|Shasta Daisies form large clumps with|
plenty of food for beneficial insects.
We had more rain yesterday. The temperature dropped to 32 degrees last night and another freeze tonight. Springdale seems to have mild winters but a reluctance to let go of freezing weather.
When I went to WalMart in the bitter wind and rain, my first thought was to check out the plants. I thought, "The only ones I want are Shasta Daisies." The following reasons should help -
Shasta daisy FAMILY Asteraceae (aster) • perennial, USDA zones 5–9 • native to Europe • blooms mid to late summer • 1–4 feet (0.3–1.25 m) high, 3–4 feet (1–1.25 m) wide
Shastas are classic-looking daisies—a central core of tiny yellow disk flowers surrounded by white ray flowers. Each of these inflorescences measures 2 or more inches (5 cm) across. The plant’s glossy dark green leaves have small teeth on their margins and create good habitat for predatory bugs like assassin, damsel, and spined soldier bugs. The nectar and pollen from the flowers is preferred by some species of parasitic wasps, minute pirate bugs, lacewings, soldier beetles, ladybugs, and syrphid flies. I propose that you plant this daisy instead of the oxeye daisy (Chrysanthemum leucanthemum, syn. Leucanthemum vulgare), which is often recommended for insectary plantings but is also on the noxious weed list for many states. Oxeye daisy does, indeed, support beneficials, but it is an aggressive grower that overtakes pastures and displaces native plant species. Although the Shasta daisy, too, is a European introduction, it is far less assertive and is also an attractive garden plant and cut flower.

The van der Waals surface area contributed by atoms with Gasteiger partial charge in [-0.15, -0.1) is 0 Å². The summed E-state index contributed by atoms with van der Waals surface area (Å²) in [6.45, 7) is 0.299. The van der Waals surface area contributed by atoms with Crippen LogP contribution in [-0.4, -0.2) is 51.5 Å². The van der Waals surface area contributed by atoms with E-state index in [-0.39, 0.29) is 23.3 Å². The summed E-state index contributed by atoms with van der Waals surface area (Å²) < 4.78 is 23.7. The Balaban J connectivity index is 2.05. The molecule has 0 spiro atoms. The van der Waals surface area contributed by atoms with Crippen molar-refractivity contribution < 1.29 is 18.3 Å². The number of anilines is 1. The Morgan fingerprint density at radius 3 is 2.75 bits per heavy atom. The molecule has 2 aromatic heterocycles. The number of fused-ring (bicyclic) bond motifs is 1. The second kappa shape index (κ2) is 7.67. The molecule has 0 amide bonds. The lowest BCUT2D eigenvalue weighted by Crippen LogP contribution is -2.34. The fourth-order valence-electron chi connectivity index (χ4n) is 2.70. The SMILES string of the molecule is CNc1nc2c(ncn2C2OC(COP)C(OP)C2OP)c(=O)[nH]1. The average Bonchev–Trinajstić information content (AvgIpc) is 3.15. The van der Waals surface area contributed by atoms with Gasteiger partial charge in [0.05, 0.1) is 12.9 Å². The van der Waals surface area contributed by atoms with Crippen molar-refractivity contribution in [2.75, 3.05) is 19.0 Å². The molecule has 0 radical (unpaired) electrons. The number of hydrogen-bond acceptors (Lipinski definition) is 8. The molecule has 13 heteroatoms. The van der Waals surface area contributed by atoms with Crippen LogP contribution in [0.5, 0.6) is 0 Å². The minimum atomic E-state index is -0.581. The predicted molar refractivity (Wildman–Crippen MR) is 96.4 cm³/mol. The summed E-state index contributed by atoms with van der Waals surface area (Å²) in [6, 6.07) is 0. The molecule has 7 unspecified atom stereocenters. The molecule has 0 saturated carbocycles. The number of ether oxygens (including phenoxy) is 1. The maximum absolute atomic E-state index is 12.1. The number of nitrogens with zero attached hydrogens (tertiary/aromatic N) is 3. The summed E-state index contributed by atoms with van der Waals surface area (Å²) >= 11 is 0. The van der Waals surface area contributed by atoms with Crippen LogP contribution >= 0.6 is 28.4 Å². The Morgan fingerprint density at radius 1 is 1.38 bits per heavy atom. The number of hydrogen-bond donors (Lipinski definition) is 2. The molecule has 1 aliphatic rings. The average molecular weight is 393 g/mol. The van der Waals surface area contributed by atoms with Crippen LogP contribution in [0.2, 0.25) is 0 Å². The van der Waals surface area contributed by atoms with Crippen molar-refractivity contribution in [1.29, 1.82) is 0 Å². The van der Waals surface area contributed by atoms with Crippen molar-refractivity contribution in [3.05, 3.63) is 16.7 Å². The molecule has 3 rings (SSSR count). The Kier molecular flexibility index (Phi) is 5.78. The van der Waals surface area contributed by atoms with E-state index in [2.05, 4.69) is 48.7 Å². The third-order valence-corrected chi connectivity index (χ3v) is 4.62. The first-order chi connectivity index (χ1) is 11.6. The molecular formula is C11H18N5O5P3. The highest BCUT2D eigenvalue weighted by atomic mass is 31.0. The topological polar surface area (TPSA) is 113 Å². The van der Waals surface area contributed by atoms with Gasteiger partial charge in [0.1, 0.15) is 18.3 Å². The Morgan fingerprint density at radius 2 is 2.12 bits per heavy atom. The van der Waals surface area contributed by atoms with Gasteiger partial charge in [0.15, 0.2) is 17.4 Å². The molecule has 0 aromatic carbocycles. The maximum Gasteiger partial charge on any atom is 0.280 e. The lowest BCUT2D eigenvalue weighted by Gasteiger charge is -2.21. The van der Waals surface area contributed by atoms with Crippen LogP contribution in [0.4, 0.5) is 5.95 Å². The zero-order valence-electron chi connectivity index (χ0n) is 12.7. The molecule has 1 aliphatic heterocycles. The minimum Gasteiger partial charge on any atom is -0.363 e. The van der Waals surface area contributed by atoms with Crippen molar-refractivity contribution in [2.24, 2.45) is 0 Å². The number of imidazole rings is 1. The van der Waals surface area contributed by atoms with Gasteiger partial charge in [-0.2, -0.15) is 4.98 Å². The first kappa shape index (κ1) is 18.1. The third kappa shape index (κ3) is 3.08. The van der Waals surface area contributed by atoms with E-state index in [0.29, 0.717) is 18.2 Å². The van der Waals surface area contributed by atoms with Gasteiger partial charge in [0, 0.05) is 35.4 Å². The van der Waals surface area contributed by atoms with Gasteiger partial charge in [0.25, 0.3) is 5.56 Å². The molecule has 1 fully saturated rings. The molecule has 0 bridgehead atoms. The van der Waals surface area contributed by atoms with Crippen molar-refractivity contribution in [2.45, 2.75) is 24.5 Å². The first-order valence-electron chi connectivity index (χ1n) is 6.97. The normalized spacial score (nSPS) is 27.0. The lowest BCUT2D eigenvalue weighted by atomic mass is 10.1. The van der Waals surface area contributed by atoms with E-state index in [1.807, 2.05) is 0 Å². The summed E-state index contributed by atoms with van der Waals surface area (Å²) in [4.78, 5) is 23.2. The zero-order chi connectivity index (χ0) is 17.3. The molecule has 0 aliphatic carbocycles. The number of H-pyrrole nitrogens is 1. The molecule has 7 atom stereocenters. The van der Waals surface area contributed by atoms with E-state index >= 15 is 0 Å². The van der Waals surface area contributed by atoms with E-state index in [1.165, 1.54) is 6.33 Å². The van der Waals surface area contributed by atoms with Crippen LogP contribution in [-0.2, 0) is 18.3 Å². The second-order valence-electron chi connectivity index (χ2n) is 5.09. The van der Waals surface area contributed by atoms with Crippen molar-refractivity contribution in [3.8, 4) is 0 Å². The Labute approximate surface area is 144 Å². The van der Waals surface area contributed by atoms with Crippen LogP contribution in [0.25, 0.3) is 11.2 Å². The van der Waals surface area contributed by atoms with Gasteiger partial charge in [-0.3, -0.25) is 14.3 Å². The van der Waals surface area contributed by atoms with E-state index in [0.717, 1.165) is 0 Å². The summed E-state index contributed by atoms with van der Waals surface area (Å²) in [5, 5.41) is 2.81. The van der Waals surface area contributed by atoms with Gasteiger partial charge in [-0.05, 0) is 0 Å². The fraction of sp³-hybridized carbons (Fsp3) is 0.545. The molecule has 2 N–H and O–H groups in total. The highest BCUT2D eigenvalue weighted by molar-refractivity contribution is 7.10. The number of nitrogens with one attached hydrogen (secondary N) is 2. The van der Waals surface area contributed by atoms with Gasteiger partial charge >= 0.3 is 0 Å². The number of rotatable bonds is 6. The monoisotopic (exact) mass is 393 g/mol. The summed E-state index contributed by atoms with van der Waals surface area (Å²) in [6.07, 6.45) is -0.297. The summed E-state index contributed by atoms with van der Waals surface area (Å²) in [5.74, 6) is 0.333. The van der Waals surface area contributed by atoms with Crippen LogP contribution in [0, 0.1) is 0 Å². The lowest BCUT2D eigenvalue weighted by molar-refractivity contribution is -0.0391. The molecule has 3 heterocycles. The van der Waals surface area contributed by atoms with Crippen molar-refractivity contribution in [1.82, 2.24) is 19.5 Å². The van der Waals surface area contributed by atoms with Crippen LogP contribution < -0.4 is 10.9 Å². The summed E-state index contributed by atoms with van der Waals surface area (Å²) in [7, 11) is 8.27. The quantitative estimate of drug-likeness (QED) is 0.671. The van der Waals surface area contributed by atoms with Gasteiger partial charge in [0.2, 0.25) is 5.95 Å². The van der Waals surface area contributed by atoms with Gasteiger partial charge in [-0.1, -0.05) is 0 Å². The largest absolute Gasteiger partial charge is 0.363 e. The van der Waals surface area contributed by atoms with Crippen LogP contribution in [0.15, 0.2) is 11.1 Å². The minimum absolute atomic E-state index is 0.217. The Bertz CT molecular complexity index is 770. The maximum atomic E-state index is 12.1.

Walliser, Jessica. Attracting Beneficial Bugs to Your Garden: A Natural Approach to Pest Control (Kindle Locations 2375-2390). Timber Press. Kindle Edition.
Note the good insects (in red) attracted to the Shasta Daisy. These insects are the ones that attack the pests of the rose garden, so I will plant some daisies among the roses. I also have some well-behaved mints and small bushes in the same area. Jessica Walliser argues that an immaculate lawn offers little support for beneficial insects, which must fly in from wilder places to do their work. In general, beneficial insects feast on pollen and nectar, but their young devour pests - after hatching on, in, or near the destructive insects.
I would rather spend $6 on a Shasta Daisy than $60 on a lawn service that kills all the insects and spiders that do the real work.
|White Profusion Butterfly Bushes are ideal|
for growing into a large screen by the window,
an attractive waiting room for the bird feeder.
Our early spring coaxed the Butterfly Bushes - and other plants - into leafing out. I expect the latest growth will be zapped again, but they will bounce back with a few more days of rain and warm sunshine.
The more I prune back, the more they will flower (on new growth). On the other hand, I want them as screens and bird perches, so I will encourage maximum height. Like Crepe Myrtle, they can have their blooms cut for even more blooms.
Our birds are so well trained that they eat toxic poke berries and plant the enormous weed in our yard - capable of reaching 20 feet.
Like many other plants, Pokes annoyed me - until I realized how much the birds love their berries and the insects love their flowers. Poke salad is well known around here, but I am not tempted to boil and eat it.
Creation Gardening Means Letting the Creatures Work
Gardening is like writing - a lot of editing is involved. If I finally move the rotten stump near the water faucet, the combination of wood, water, and soil will create a small habitat to generate food for toads and birds.
My neighbor's leaves make a carpet near the bird feeders to provide another source of food for them - worms, bugs, and spiders. They perch on the bushes and stumps, look for mulch moving, and pounce on food tor their nestlings and themselves.
We have a zoo and gardens for the grandchildren to enjoy during Team Jackson BBQs. Something is always happening.